Silent Spring By Rachel Carson

1083 Words5 Pages
Environmentalism is the belief in which one advocates for environmental preservation. In Rachel Carson’s narrative Silent Spring, she gives her activist insight on the use of toxic chemicals for the benefit of humanity by exposing the detrimental effects these toxins bring. In comparison to Carson, I perceive myself to have developed my perception of nature through books however, my culture did not allow me to have a one on one interaction with nature. Carson fails to comprehend how traditional values potentially promote an anthropocentric ideology that attributes to the way humans treat the natural world. The author’s modes of argumentation mirror my own perception of nature only to a certain extent because she fails to mention the…show more content…
The environment was just a place people called home, nothing more or nothing less.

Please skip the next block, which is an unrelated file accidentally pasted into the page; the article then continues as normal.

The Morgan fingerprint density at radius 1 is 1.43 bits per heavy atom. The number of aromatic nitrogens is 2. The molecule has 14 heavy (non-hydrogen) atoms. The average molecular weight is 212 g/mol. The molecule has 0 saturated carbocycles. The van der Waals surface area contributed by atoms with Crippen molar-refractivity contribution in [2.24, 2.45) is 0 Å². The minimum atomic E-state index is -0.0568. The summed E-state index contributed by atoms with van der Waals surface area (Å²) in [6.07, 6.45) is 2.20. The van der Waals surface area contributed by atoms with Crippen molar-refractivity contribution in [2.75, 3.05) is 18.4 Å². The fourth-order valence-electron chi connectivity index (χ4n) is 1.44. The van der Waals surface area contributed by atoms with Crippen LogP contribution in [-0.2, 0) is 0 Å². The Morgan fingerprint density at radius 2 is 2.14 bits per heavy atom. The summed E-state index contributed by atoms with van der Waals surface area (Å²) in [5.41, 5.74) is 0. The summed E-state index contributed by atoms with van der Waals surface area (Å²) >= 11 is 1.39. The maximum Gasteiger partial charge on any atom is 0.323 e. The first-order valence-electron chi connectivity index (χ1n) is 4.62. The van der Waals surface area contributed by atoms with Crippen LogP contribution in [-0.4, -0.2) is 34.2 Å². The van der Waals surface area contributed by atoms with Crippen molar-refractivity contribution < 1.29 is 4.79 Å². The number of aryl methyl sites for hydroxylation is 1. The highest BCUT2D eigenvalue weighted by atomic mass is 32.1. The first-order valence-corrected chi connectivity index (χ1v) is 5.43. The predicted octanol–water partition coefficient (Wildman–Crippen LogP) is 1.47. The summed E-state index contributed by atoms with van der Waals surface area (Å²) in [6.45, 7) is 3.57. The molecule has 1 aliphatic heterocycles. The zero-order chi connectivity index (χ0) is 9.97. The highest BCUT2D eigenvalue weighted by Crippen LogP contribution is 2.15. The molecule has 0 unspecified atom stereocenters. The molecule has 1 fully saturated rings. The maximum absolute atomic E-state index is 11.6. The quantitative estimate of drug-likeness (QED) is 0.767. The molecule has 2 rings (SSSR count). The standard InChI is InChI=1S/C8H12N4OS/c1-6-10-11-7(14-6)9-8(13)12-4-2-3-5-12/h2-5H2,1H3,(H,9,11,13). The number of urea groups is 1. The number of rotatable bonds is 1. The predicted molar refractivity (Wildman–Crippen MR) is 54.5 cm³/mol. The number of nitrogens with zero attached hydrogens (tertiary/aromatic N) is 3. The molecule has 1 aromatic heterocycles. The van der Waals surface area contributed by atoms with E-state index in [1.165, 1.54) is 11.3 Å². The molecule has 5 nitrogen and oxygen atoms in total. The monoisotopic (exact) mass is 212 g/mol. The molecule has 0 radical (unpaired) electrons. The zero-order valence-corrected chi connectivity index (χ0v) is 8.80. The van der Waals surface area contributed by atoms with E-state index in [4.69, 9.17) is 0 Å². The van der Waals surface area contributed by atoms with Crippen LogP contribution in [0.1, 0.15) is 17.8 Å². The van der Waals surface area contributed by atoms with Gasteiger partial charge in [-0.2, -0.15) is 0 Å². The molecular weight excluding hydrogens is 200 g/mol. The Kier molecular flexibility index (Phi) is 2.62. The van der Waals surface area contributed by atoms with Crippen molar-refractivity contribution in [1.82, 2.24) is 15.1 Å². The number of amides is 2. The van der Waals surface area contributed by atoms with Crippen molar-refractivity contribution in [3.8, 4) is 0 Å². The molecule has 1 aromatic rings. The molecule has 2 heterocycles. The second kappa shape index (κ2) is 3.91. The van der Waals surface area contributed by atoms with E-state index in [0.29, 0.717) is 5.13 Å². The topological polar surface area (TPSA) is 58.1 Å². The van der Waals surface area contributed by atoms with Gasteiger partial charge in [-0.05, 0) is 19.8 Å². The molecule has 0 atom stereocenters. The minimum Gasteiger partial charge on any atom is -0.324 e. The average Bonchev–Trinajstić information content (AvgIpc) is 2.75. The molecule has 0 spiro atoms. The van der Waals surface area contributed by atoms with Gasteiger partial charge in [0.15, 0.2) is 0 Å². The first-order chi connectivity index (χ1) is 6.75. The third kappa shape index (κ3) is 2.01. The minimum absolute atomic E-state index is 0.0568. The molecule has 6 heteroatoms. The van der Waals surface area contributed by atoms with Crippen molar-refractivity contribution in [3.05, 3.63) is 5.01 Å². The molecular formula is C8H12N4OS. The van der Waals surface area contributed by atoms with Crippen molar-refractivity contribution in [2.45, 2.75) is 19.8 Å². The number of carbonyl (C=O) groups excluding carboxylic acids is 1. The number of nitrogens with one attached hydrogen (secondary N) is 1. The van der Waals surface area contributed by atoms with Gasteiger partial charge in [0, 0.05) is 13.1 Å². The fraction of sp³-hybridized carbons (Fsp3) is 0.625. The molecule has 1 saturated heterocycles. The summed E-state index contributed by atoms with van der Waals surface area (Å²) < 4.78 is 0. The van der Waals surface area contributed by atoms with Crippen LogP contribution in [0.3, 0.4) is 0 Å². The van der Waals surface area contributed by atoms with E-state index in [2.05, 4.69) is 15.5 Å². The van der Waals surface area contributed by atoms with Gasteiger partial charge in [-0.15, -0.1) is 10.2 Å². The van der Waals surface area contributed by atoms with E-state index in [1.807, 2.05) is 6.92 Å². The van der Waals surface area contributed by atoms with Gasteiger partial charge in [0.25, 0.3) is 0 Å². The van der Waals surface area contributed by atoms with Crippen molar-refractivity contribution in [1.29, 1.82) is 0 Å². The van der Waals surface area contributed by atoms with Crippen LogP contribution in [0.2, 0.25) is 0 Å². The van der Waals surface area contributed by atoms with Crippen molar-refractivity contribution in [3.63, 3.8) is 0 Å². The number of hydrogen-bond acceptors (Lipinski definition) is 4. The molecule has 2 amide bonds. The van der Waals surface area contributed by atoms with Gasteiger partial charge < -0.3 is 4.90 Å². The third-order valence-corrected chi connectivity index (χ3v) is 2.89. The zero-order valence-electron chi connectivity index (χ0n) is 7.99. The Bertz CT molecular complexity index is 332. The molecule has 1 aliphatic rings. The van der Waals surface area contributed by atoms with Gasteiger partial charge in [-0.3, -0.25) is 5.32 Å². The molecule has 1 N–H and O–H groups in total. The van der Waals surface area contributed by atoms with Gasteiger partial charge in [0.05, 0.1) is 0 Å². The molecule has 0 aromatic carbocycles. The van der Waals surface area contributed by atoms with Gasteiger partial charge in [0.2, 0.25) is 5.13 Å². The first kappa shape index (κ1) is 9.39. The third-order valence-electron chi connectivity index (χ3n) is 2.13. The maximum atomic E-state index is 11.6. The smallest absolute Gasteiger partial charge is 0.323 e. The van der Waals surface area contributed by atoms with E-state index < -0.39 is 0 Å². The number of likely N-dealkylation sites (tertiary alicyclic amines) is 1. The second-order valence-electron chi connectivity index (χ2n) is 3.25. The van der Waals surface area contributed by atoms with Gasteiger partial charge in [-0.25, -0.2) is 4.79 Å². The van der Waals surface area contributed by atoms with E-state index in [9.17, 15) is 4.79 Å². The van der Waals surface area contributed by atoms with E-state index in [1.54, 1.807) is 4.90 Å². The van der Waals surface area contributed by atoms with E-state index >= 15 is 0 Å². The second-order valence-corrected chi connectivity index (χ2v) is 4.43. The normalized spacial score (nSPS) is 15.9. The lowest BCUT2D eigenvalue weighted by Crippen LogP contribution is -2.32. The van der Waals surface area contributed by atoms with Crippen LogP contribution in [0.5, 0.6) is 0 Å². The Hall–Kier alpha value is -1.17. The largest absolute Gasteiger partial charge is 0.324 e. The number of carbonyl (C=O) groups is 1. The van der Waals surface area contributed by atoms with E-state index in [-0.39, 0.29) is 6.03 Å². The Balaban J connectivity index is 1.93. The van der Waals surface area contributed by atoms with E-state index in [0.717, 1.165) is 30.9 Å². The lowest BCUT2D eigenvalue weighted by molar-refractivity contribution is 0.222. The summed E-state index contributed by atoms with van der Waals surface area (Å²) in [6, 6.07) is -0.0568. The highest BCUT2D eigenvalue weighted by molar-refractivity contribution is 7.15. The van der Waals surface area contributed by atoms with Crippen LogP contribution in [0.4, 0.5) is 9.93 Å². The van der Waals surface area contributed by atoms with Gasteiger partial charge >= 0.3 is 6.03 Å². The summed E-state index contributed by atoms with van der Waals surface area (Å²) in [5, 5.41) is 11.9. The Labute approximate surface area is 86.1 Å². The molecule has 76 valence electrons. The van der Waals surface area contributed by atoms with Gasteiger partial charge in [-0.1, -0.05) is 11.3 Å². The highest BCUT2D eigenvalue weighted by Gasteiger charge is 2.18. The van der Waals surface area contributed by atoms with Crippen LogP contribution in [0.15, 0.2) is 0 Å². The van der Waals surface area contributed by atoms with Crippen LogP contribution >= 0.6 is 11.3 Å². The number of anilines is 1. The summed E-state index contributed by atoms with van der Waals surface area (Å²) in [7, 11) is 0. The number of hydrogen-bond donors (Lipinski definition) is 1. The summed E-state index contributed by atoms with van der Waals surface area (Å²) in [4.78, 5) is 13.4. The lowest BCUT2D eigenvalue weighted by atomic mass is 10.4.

Due to the lack of exposure to nature in my childhood I can connect with Carson’s idea that being environmentally informed changes one’s perspective of nature. It was not until I was a teenager that I actually developed a good understanding of what has been happening in the environment and did something about it. Carson describes a “town in the heart of America where all life seemed to live in harmony with its surroundings. The town lay in the midst of a checkerboard of prosperous farms, with fields of grain and hillsides of orchards where, in spring, white clouds of bloom drifted above the green fields,” (1). The author’s use of imagery makes me reminisce about a summer I spent in Mexico in the middle of fields. One night I went out into beautiful fields of strawberries and as I looked up at the sky I noticed that I could actually see the stars. The sky was a beautiful shade of blue and there were millions of white dots in the sky shining brighter than anything I’ve seen before. This made me think about the city I live where all I see is smog and dark blue skies. At that time I was curious as of why the skies of my town did not looks clear and bright. Similarly, to Carson I developed my perception of nature by questioning the way nature looked and understanding environmentalism. Considering my experience with my own culture, it

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